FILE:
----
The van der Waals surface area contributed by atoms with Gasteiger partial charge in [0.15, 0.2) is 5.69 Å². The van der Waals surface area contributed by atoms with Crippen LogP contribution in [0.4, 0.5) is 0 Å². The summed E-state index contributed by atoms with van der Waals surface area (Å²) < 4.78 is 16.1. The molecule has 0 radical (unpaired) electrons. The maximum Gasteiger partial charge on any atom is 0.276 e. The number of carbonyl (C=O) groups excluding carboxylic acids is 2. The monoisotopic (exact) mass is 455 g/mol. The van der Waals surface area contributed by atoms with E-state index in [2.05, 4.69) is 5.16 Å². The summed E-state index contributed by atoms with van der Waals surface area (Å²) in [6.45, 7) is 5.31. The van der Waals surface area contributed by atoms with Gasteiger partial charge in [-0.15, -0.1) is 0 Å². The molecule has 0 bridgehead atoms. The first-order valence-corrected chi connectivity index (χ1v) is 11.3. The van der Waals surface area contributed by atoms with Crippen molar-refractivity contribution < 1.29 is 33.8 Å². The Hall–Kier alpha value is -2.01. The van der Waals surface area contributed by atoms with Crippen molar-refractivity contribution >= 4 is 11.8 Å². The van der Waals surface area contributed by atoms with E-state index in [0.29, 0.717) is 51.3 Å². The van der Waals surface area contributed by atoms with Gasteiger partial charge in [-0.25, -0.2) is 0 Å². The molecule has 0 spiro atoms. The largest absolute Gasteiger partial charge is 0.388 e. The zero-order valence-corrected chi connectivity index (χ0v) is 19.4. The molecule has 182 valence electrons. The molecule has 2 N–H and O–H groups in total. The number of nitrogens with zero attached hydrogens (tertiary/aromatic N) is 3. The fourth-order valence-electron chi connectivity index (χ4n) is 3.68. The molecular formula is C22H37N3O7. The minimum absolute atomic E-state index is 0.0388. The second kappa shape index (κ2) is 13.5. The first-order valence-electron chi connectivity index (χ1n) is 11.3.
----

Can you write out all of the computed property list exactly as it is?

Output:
The van der Waals surface area contributed by atoms with Gasteiger partial charge in [0.15, 0.2) is 5.69 Å². The van der Waals surface area contributed by atoms with Crippen LogP contribution in [0.4, 0.5) is 0 Å². The summed E-state index contributed by atoms with van der Waals surface area (Å²) < 4.78 is 16.1. The molecule has 0 radical (unpaired) electrons. The maximum Gasteiger partial charge on any atom is 0.276 e. The number of carbonyl (C=O) groups excluding carboxylic acids is 2. The monoisotopic (exact) mass is 455 g/mol. The van der Waals surface area contributed by atoms with E-state index in [2.05, 4.69) is 5.16 Å². The summed E-state index contributed by atoms with van der Waals surface area (Å²) in [6.45, 7) is 5.31. The van der Waals surface area contributed by atoms with Gasteiger partial charge in [-0.15, -0.1) is 0 Å². The molecule has 0 bridgehead atoms. The first-order valence-corrected chi connectivity index (χ1v) is 11.3. The van der Waals surface area contributed by atoms with Crippen molar-refractivity contribution < 1.29 is 33.8 Å². The Hall–Kier alpha value is -2.01. The van der Waals surface area contributed by atoms with Crippen molar-refractivity contribution >= 4 is 11.8 Å². The van der Waals surface area contributed by atoms with E-state index in [0.29, 0.717) is 51.3 Å². The van der Waals surface area contributed by atoms with Gasteiger partial charge in [-0.25, -0.2) is 0 Å². The molecule has 0 spiro atoms. The largest absolute Gasteiger partial charge is 0.388 e. The zero-order valence-corrected chi connectivity index (χ0v) is 19.4. The molecule has 182 valence electrons. The molecule has 2 N–H and O–H groups in total. The number of nitrogens with zero attached hydrogens (tertiary/aromatic N) is 3. The fourth-order valence-electron chi connectivity index (χ4n) is 3.68. The molecular formula is C22H37N3O7. The minimum absolute atomic E-state index is 0.0388. The second kappa shape index (κ2) is 13.5. The first-order valence-electron chi connectivity index (χ1n) is 11.3.